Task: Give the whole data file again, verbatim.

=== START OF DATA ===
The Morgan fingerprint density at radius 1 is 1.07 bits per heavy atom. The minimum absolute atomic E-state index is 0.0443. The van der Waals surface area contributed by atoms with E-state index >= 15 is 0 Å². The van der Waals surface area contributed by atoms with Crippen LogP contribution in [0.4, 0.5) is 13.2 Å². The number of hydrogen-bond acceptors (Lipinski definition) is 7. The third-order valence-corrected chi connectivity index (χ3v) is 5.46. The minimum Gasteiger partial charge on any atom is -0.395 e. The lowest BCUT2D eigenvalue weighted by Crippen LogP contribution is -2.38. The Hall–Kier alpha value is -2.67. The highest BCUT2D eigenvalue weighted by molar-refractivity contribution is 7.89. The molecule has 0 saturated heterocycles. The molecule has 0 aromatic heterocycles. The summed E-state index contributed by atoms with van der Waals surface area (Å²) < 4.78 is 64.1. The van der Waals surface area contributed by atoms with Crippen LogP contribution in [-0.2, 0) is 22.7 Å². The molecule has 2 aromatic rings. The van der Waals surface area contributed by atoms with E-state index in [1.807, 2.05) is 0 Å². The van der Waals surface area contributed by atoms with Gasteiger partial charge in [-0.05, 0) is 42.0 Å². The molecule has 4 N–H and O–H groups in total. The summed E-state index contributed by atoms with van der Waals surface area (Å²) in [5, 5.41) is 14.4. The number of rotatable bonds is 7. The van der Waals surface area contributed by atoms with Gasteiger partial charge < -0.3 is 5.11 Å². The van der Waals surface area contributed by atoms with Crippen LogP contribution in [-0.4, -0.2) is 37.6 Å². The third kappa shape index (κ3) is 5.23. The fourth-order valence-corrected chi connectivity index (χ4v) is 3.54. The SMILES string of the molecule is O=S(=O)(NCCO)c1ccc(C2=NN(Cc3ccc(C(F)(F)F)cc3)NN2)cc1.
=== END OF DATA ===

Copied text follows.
The Morgan fingerprint density at radius 1 is 1.07 bits per heavy atom. The minimum absolute atomic E-state index is 0.0443. The van der Waals surface area contributed by atoms with E-state index >= 15 is 0 Å². The van der Waals surface area contributed by atoms with Crippen LogP contribution in [0.4, 0.5) is 13.2 Å². The number of hydrogen-bond acceptors (Lipinski definition) is 7. The third-order valence-corrected chi connectivity index (χ3v) is 5.46. The minimum Gasteiger partial charge on any atom is -0.395 e. The lowest BCUT2D eigenvalue weighted by Crippen LogP contribution is -2.38. The Hall–Kier alpha value is -2.67. The highest BCUT2D eigenvalue weighted by molar-refractivity contribution is 7.89. The molecule has 0 saturated heterocycles. The molecule has 0 aromatic heterocycles. The summed E-state index contributed by atoms with van der Waals surface area (Å²) < 4.78 is 64.1. The van der Waals surface area contributed by atoms with Crippen LogP contribution in [-0.2, 0) is 22.7 Å². The molecule has 2 aromatic rings. The van der Waals surface area contributed by atoms with E-state index in [1.807, 2.05) is 0 Å². The van der Waals surface area contributed by atoms with Gasteiger partial charge in [-0.05, 0) is 42.0 Å². The molecule has 4 N–H and O–H groups in total. The summed E-state index contributed by atoms with van der Waals surface area (Å²) in [5, 5.41) is 14.4. The number of rotatable bonds is 7. The van der Waals surface area contributed by atoms with Gasteiger partial charge < -0.3 is 5.11 Å². The van der Waals surface area contributed by atoms with Crippen LogP contribution in [-0.4, -0.2) is 37.6 Å². The third kappa shape index (κ3) is 5.23. The fourth-order valence-corrected chi connectivity index (χ4v) is 3.54. The SMILES string of the molecule is O=S(=O)(NCCO)c1ccc(C2=NN(Cc3ccc(C(F)(F)F)cc3)NN2)cc1.